Programmable thermostats automatically adjust indoor temperatures based on settings that you choose. Many homeowners prefer a warmer home during the day and a cooler home at night, which the National Sleep Foundation says falls between 60 and 67 degrees.

Smart thermostats take the idea of climate control one step further. You designate temperature settings initially. But over time, the thermostat learns your family’s habits and programs itself to increase and decrease the temperature at different key times of day, such as when you’re at work or just waking up in the morning, for optimum savings.

#2: Get Leaky Faucets Repaired

Believe it or not, plumbers can help you save energy. Not only can a reputable plumber install a high-efficiency water heater that reduces your energy consumption for household hot water, he can help the heater perform better by repairing water supply leaks.

A leaky faucet at the kitchen sink or in the bathroom can draw hot water from the tank continually. That causes the heater to cycle on more than it should. Get drips and trickles repaired, and your hot water will stay in the tank until you need it instead of going down the drain.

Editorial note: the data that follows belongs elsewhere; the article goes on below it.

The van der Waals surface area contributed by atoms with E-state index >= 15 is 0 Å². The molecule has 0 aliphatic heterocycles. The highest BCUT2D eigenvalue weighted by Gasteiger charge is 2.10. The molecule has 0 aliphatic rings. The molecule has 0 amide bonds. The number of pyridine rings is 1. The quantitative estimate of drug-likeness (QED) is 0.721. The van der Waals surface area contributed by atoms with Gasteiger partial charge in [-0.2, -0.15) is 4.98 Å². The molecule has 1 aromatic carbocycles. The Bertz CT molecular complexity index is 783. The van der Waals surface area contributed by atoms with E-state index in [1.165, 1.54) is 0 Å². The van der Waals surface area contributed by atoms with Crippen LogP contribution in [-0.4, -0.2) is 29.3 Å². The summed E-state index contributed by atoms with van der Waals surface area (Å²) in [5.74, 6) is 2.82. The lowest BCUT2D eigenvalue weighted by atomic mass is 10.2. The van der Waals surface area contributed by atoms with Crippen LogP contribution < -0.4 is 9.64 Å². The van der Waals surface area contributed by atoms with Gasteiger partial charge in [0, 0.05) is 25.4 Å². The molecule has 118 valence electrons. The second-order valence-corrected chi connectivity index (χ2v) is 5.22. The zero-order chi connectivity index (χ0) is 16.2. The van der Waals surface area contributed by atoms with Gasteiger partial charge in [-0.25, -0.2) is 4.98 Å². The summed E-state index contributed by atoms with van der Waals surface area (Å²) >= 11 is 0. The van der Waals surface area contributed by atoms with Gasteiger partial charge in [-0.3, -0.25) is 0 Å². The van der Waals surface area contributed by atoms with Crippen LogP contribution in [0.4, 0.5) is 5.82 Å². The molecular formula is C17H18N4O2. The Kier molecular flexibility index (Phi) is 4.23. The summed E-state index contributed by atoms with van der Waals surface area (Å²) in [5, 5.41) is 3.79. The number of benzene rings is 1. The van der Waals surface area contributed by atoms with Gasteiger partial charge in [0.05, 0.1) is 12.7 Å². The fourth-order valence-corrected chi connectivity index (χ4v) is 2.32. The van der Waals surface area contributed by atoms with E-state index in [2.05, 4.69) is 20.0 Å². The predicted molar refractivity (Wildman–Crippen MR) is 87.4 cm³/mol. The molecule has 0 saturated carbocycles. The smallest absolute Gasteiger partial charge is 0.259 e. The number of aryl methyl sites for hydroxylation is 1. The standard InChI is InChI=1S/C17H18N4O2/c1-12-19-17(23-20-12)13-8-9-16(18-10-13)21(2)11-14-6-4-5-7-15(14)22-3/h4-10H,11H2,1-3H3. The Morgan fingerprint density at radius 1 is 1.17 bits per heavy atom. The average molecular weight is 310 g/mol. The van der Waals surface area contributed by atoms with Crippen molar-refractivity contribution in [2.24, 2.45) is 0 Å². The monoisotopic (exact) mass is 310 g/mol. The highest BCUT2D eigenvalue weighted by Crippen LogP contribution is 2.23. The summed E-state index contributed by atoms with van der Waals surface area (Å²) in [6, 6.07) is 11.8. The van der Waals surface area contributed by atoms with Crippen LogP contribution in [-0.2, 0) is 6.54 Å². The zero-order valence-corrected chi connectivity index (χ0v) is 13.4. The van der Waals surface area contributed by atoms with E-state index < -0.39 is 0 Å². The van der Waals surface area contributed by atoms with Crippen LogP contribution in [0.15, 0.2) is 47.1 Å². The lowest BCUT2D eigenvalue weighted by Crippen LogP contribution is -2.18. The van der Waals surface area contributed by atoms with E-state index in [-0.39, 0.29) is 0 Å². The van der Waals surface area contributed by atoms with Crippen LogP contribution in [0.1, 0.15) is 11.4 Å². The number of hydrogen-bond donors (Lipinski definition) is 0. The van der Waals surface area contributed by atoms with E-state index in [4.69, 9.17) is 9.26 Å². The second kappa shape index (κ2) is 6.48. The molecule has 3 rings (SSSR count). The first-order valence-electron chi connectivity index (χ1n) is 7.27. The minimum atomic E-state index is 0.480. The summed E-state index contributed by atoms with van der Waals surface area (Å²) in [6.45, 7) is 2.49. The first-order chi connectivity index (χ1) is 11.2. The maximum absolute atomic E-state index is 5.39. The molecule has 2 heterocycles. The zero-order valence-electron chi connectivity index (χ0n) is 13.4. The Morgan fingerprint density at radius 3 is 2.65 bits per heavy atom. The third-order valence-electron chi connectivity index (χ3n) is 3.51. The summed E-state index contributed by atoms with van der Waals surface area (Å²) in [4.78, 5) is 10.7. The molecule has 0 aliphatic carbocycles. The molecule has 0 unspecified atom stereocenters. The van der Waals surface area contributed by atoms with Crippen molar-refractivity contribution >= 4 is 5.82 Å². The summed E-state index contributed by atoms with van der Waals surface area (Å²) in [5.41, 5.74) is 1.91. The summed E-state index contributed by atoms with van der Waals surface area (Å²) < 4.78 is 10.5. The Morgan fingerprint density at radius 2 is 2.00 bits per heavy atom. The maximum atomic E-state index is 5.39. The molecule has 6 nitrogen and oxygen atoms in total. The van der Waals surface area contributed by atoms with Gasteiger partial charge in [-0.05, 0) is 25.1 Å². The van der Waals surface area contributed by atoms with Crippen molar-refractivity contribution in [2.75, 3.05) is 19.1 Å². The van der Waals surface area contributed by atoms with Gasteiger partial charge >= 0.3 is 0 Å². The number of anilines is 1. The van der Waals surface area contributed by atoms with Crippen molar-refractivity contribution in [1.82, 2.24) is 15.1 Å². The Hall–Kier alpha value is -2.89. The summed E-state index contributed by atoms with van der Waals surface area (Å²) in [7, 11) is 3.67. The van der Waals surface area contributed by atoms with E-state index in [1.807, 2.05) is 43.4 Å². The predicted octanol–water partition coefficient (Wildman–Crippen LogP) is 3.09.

Energy saving tips
Get the right insulation depth for your home and warm air will stay put.

#3: Inspect Your Insulation

Living in Massachusetts means that you likely have insulation in the attic and maybe the walls, too. But inadequate insulation lets heat escape your home, which puts a heavier load on your furnace or boiler. It can also make your floors bone-chilling cold.

Almost every home could benefit from additional insulation. Unless you recently had new material installed, it’s a safe bet that beefing it up would help reduce thermal transfer even more. And if your crawlspace or basement has no insulation, correcting that situation would give you warmer floors and fewer cold drafts wicking up indoors.

#4: Repair or Replace Windows and Doors

Old windows and doors don’t necessarily require replacement, especially in a very old or historic home. But because they can be major points of drafts, heat loss in cold weather and heat gain in summer, older windows and doors do need attention.

Caulk is an inexpensive and effective way to seal drafts, says the Commonwealth of Massachusetts. Add insulating storm windows and doors, and you’ll have another measure of protection against the temperature fluctuations outside.

#5: Get a Home Energy Assessment

Perhaps the best way to help lower heating and cooling bills is to get a home energy assessment. Mass Save says that in about 2 hours, an energy specialist will evaluate your home for areas that make it less efficient. That information shows where you need to focus repair and improvement attention.